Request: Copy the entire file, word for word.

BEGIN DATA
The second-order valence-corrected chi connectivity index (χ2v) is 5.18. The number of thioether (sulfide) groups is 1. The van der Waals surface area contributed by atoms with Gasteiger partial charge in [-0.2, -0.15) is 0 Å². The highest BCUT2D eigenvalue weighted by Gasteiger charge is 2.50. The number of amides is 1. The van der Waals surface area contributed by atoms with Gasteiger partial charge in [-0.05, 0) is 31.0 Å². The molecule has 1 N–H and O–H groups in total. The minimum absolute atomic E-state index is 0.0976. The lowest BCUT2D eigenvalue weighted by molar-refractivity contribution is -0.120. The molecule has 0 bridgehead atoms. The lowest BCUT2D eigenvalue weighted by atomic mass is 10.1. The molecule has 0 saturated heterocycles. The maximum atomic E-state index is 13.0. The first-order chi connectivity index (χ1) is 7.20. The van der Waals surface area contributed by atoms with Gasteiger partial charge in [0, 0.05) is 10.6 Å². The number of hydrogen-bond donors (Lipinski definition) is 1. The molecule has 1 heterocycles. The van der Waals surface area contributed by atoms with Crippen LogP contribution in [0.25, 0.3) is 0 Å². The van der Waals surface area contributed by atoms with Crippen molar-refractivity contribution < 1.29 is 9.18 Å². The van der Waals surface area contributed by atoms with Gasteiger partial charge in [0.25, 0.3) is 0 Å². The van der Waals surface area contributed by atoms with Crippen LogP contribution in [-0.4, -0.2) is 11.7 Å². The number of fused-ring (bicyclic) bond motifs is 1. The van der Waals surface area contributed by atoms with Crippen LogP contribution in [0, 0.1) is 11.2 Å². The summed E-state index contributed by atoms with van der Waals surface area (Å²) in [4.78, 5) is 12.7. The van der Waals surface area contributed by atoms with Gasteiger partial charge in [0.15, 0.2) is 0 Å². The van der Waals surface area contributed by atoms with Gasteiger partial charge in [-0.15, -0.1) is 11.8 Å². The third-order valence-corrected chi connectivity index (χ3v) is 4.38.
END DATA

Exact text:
The second-order valence-corrected chi connectivity index (χ2v) is 5.18. The number of thioether (sulfide) groups is 1. The van der Waals surface area contributed by atoms with Gasteiger partial charge in [-0.2, -0.15) is 0 Å². The highest BCUT2D eigenvalue weighted by Gasteiger charge is 2.50. The number of amides is 1. The van der Waals surface area contributed by atoms with Gasteiger partial charge in [-0.05, 0) is 31.0 Å². The molecule has 1 N–H and O–H groups in total. The minimum absolute atomic E-state index is 0.0976. The lowest BCUT2D eigenvalue weighted by molar-refractivity contribution is -0.120. The molecule has 0 bridgehead atoms. The lowest BCUT2D eigenvalue weighted by atomic mass is 10.1. The molecule has 0 saturated heterocycles. The maximum atomic E-state index is 13.0. The first-order chi connectivity index (χ1) is 7.20. The van der Waals surface area contributed by atoms with Gasteiger partial charge in [0, 0.05) is 10.6 Å². The number of hydrogen-bond donors (Lipinski definition) is 1. The molecule has 1 heterocycles. The van der Waals surface area contributed by atoms with Crippen LogP contribution in [0.25, 0.3) is 0 Å². The van der Waals surface area contributed by atoms with Crippen molar-refractivity contribution < 1.29 is 9.18 Å². The van der Waals surface area contributed by atoms with Gasteiger partial charge in [0.25, 0.3) is 0 Å². The van der Waals surface area contributed by atoms with Crippen LogP contribution in [-0.4, -0.2) is 11.7 Å². The number of fused-ring (bicyclic) bond motifs is 1. The van der Waals surface area contributed by atoms with Crippen LogP contribution in [0, 0.1) is 11.2 Å². The summed E-state index contributed by atoms with van der Waals surface area (Å²) in [4.78, 5) is 12.7. The van der Waals surface area contributed by atoms with Gasteiger partial charge in [0.15, 0.2) is 0 Å². The van der Waals surface area contributed by atoms with Gasteiger partial charge in [-0.15, -0.1) is 11.8 Å². The third-order valence-corrected chi connectivity index (χ3v) is 4.38.